A mother's final, clutching embrace of her son before he leaves for war; the bug-eyed stare of a drill sergeant; a torpedoed and sinking ship; a bandaged soldier praying on his cot; deep slashes across the face of a death camp survivor. Much more than just documents of war, the photographs in "War/Photography: Images of Armed Conflict and its Aftermath" at the Brooklyn Museum (Nov. 8, 2013-Feb. 2, 2014) capture both the chaos and brutality of war, and deeply humanize the experience of armed conflict.
Delicate daguerreotypes sit alongside iPhone images in this exhibition, which includes more than 400 photographs, magazines, cameras and ephemera from the last 166 years. Unlike a traditional survey organized chronologically or by war, "War/Photography" follows the arc of armed conflict: from an aggressive action that triggers the fighting, to the recruitment, training and daily life of a soldier, to combat, injury and treatment or death, and, finally, to the troops' homecoming, healing and remembrance.
Hung salon-style on dark, clay-colored walls that slice through the exhibition space, these photographs show the stark realities of wartime and its aftermath. In David Douglas Duncan's image from 1950, a tear streaks down the face of a corporal who has just learned that no ammunition remains and no help is coming. A mother swims with her children across a river in South Vietnam to escape a U.S. bombing in Kyōichi Sawada's image from 1965. In David Silverman's photograph from 2000, a crowd of photojournalists are all poised to capture the image of the same Palestinian, hurling stones at Israeli forces.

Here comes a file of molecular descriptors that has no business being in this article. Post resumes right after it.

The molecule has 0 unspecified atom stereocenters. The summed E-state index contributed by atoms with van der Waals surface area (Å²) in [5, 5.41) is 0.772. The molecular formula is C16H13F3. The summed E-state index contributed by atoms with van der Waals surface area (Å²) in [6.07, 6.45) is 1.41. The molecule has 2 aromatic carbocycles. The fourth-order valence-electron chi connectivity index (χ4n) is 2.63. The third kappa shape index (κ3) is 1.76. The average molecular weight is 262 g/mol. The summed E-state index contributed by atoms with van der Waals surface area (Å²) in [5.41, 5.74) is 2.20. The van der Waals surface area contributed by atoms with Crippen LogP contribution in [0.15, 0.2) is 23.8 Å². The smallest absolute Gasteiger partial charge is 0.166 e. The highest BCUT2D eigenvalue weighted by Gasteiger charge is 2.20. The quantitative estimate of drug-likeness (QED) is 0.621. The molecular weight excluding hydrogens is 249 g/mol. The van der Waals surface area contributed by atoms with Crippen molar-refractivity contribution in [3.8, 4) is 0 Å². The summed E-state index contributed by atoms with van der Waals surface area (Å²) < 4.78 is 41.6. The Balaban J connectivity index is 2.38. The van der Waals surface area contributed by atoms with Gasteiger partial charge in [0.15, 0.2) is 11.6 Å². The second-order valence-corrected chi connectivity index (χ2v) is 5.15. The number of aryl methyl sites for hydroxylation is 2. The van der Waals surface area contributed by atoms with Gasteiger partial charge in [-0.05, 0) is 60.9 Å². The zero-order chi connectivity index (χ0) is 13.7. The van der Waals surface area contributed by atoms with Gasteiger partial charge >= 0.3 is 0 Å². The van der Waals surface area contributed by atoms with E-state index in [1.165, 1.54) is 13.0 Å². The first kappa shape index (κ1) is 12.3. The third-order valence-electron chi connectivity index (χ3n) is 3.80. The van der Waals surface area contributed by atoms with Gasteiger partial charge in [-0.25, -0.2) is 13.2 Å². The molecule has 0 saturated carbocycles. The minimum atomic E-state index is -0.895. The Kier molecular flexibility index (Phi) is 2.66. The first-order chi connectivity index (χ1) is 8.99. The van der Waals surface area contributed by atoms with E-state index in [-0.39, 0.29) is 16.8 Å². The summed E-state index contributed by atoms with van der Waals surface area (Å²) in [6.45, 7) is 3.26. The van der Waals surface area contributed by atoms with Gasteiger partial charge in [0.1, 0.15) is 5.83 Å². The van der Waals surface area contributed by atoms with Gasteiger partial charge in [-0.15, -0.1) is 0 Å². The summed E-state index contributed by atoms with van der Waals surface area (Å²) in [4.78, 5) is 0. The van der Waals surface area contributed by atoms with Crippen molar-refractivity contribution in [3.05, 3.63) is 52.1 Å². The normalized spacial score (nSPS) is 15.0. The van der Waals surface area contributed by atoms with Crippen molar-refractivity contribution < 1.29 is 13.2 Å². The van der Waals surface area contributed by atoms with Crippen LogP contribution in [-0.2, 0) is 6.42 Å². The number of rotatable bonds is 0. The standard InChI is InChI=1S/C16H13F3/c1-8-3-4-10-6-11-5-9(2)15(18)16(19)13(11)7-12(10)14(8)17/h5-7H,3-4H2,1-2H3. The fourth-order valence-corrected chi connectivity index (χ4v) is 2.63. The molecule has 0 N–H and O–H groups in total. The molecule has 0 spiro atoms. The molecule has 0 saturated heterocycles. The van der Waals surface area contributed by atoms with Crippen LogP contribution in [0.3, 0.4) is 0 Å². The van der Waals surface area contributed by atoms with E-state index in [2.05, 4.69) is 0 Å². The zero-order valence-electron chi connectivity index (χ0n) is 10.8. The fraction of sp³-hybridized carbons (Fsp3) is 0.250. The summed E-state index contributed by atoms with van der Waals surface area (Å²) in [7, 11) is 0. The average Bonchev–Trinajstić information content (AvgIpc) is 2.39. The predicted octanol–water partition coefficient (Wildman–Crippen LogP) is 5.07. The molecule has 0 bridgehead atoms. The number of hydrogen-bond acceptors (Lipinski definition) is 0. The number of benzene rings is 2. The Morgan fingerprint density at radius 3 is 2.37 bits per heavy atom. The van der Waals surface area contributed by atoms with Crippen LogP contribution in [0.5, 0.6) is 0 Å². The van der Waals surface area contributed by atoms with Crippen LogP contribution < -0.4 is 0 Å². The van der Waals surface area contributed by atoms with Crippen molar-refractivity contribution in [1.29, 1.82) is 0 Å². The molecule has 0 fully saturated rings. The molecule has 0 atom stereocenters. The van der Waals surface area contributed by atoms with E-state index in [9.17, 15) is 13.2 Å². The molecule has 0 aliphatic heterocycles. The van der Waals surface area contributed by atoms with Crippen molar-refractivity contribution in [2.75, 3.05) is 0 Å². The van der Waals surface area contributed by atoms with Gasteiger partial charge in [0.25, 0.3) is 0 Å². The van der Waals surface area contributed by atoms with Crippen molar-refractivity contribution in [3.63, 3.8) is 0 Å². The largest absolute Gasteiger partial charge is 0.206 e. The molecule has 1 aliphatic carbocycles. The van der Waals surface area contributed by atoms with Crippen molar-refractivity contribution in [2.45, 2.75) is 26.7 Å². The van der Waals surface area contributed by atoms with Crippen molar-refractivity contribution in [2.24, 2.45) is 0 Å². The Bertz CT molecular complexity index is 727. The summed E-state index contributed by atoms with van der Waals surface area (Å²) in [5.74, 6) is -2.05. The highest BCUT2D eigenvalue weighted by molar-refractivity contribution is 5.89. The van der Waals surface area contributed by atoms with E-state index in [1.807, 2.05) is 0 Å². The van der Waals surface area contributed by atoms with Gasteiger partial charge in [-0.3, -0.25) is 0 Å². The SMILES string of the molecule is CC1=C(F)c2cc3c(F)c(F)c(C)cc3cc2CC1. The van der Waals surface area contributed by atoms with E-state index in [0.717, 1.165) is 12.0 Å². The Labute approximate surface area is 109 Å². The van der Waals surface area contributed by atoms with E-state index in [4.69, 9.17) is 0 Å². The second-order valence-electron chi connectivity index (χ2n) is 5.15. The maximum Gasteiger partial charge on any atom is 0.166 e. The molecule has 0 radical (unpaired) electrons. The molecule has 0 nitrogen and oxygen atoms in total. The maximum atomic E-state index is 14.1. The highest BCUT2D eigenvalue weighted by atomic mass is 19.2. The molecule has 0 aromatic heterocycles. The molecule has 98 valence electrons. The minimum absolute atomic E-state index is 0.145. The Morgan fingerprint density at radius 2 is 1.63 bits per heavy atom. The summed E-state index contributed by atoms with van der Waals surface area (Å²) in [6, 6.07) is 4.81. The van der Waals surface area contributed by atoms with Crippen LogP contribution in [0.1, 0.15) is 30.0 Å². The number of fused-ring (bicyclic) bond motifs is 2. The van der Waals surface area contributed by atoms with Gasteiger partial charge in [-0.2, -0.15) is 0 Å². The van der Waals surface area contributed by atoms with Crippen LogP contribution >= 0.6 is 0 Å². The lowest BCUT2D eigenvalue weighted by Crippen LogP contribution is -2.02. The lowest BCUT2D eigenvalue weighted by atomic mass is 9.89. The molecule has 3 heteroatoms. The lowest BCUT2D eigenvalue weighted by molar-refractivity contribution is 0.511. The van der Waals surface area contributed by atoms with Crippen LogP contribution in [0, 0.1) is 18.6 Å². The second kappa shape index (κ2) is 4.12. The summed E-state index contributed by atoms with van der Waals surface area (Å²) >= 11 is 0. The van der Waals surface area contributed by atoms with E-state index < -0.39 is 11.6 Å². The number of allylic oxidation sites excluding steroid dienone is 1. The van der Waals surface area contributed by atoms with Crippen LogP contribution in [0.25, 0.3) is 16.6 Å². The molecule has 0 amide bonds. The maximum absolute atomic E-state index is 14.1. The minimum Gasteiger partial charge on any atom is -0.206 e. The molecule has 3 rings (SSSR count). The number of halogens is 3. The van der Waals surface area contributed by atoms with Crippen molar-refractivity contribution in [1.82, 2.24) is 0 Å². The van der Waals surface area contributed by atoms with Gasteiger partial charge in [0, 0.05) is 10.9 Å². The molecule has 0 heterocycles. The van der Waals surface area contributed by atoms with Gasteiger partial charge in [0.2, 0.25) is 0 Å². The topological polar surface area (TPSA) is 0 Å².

For many, the injuries of war far outlast the fighting. In Jonathan C. Torgovnik's 2006 photograph Valentine with her daughters Amelie and Inez, Rwanda, a woman poses with her children, one of them the product of wartime rape. Peter van Agtmael's 2007 portrait of Raymond Hubbard, whose leg was severed in an explosion in Baghdad, shows him and his sons playfully wielding toy light sabers in a Wisconsin field.
The evolution of photography itself has altered how war is recorded, and ultimately, remembered. Photographers represented range from Roger Fenton, one of the first war photographers, who developed his negatives in a wagon that housed his portable photographic lab, to Michael Christopher Brown, whose cell phone images were the first of their kind to appear in National Geographic. Iconic photographs that have long been representatives of the horrors of war are included, such as Fenton's roadway full of spent cannonballs during the Crimean War in The Valley of the Shadow of Death (1855), Robert Capa's Spanish soldier splayed mid-air in Falling Soldier (1936), and Huỳnh Công "Nick" Út's 1972 photograph of a terrified young Vietnamese girl, running naked through the streets after a napalm attack.
"War/Photography" is the culmination of more than 10 years of research by curators Anne Wilkes Tucker, Will Michels and Natalie Zelt for the Museum of Fine Arts, Houston, where the show was organized. This is the fourth and final installment of the show. The Brooklyn Museum's installation includes four vintage World War II photographs from its permanent collection, the short documentary film Diary (2010) by photojournalist Tim Hetherington (who died on assignment in Libya in 2011) and two interactive features for visitors to pose questions to both photographers and veterans. Tricia Laughlin Bloom, the Brooklyn Museum's associate curator of exhibitions, spoke with A.i.A. via e-mail, explaining the importance of "War/Photography" for a Brooklyn audience: "A great number of war photographers, photo agencies and news bureaus are and have been based in New York City, so it's fitting that the exhibition should have a New York venue."